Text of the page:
An extensive collaboration led by Argonne recently won the Inaugural SCinet Technology Challenge at the Supercomputing 19 conference by demonstrating real-time analysis of light source data from Argonne's APS to the ALCF.
Accelerator-based light sources — large-scale instruments used to investigate the fundamental properties of matter — generate large amounts of data that require computational analysis. By designing an innovative method to support such investigations, a large collaboration led by the U.S. Department of Energy's (DOE) Argonne National Laboratory recently won the Inaugural SCinet Technology Challenge during the recent Supercomputing 19 (SC19) conference in Denver.
In addition to those from Argonne, the extensive team included members from Northwestern University, the Starlight Communications Exchange, Northern Illinois University, the University of Chicago and the Metropolitan Research and Education Network.
"We built a software infrastructure that connects APS beamlines with remote high-performance computing resources and demonstrated that even computationally demanding data streams can be analyzed with low latency." — Tekin Bicer, Argonne assistant computer scientist.
Working directly from the SC19 show floor, the team demonstrated real-time analysis of light source data from Argonne’s Advanced Photon Source (APS) streamed at close to 100 gigabits per second to the Argonne Leadership Computing Facility (ALCF), both DOE Office of Science User Facilities.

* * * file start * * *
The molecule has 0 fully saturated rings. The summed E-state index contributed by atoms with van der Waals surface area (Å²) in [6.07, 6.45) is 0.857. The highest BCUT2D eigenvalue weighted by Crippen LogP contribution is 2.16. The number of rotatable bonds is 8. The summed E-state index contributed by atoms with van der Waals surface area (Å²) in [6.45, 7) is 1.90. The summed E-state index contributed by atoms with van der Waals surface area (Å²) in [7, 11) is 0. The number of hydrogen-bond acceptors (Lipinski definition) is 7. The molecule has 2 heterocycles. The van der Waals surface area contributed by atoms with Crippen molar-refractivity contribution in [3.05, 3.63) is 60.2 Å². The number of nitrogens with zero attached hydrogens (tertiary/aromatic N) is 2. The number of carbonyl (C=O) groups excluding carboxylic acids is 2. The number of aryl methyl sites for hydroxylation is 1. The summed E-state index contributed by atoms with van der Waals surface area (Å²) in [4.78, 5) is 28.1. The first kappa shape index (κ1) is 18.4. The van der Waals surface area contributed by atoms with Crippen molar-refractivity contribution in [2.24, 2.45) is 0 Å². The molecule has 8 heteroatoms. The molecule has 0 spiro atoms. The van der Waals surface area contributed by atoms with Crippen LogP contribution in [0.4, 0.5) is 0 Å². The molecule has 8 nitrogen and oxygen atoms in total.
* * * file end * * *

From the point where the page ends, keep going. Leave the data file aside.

"We built a software infrastructure that connects APS beamlines with remote high-performance computing resources and demonstrated that even computationally demanding data streams can be analyzed with low latency," said Tekin Bicer, an assistant computer scientist at Argonne, who led the demonstration at SC19. "We put significant time and effort into this work, so I am very happy that the importance of our project and demonstration has been recognized."
The team analyzed a portion of the data using 16,384 cores on Argonne’s Theta supercomputer. The analysis output was then streamed to Argonne’s visualization cluster, Cooley, which rendered a 3D image. The final output was streamed back to the show floor in real time, approximately 10-20 projections per frame, and with data remaining in memory throughout the entire workflow.
"This is truly fabulous, and a great testament to the effort of the entire team," said Stephen Streiffer, interim deputy laboratory director for science, associate laboratory director for Photon Sciences, and director of the APS at Argonne.
"In order to make full use of the upcoming APS Upgrade, we really need to be able to analyze data in close to real time to make decisions on what to do next," added Stefan Vogt, associate director of Argonne’s X-ray Science division. "Such analysis, and the fact that we have no place to put huge amounts of raw data, will require the ability to stream data into HPC-type resources as we acquire it."
The seed for Argonne's participation in the technology challenge was sown in May 2019, when Cees de Laat, a professor at the University of Amsterdam and an SC19 technology challenge jury member, encouraged Argonne's Rajkumar Kettimuthu to participate.